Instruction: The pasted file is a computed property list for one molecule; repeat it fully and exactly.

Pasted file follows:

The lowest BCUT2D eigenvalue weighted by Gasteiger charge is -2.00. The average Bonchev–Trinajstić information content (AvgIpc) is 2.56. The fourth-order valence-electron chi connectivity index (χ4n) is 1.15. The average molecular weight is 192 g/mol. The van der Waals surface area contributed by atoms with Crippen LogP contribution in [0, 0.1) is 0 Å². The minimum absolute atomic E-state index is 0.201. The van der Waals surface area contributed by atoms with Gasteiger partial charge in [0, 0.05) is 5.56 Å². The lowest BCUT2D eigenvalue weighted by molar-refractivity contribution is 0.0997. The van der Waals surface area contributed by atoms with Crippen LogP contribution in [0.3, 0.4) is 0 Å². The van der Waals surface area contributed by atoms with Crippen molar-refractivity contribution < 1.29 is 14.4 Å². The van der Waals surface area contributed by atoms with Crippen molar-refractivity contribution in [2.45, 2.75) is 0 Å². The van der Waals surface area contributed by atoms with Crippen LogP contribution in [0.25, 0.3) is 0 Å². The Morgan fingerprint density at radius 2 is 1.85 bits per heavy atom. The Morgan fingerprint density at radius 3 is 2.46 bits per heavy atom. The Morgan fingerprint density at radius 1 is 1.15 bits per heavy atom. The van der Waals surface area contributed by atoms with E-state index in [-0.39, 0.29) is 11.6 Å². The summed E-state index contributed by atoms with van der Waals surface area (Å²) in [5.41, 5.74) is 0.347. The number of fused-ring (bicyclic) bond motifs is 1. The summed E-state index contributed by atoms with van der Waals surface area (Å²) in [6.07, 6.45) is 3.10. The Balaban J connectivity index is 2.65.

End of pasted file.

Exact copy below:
The lowest BCUT2D eigenvalue weighted by Gasteiger charge is -2.00. The average Bonchev–Trinajstić information content (AvgIpc) is 2.56. The fourth-order valence-electron chi connectivity index (χ4n) is 1.15. The average molecular weight is 192 g/mol. The van der Waals surface area contributed by atoms with Crippen LogP contribution in [0, 0.1) is 0 Å². The minimum absolute atomic E-state index is 0.201. The van der Waals surface area contributed by atoms with Gasteiger partial charge in [0, 0.05) is 5.56 Å². The lowest BCUT2D eigenvalue weighted by molar-refractivity contribution is 0.0997. The van der Waals surface area contributed by atoms with Crippen LogP contribution in [0.3, 0.4) is 0 Å². The van der Waals surface area contributed by atoms with Crippen molar-refractivity contribution < 1.29 is 14.4 Å². The van der Waals surface area contributed by atoms with Crippen molar-refractivity contribution in [2.45, 2.75) is 0 Å². The van der Waals surface area contributed by atoms with Crippen LogP contribution in [0.25, 0.3) is 0 Å². The Morgan fingerprint density at radius 2 is 1.85 bits per heavy atom. The Morgan fingerprint density at radius 3 is 2.46 bits per heavy atom. The Morgan fingerprint density at radius 1 is 1.15 bits per heavy atom. The van der Waals surface area contributed by atoms with E-state index in [-0.39, 0.29) is 11.6 Å². The summed E-state index contributed by atoms with van der Waals surface area (Å²) in [5.41, 5.74) is 0.347. The number of fused-ring (bicyclic) bond motifs is 1. The summed E-state index contributed by atoms with van der Waals surface area (Å²) in [6.07, 6.45) is 3.10. The Balaban J connectivity index is 2.65.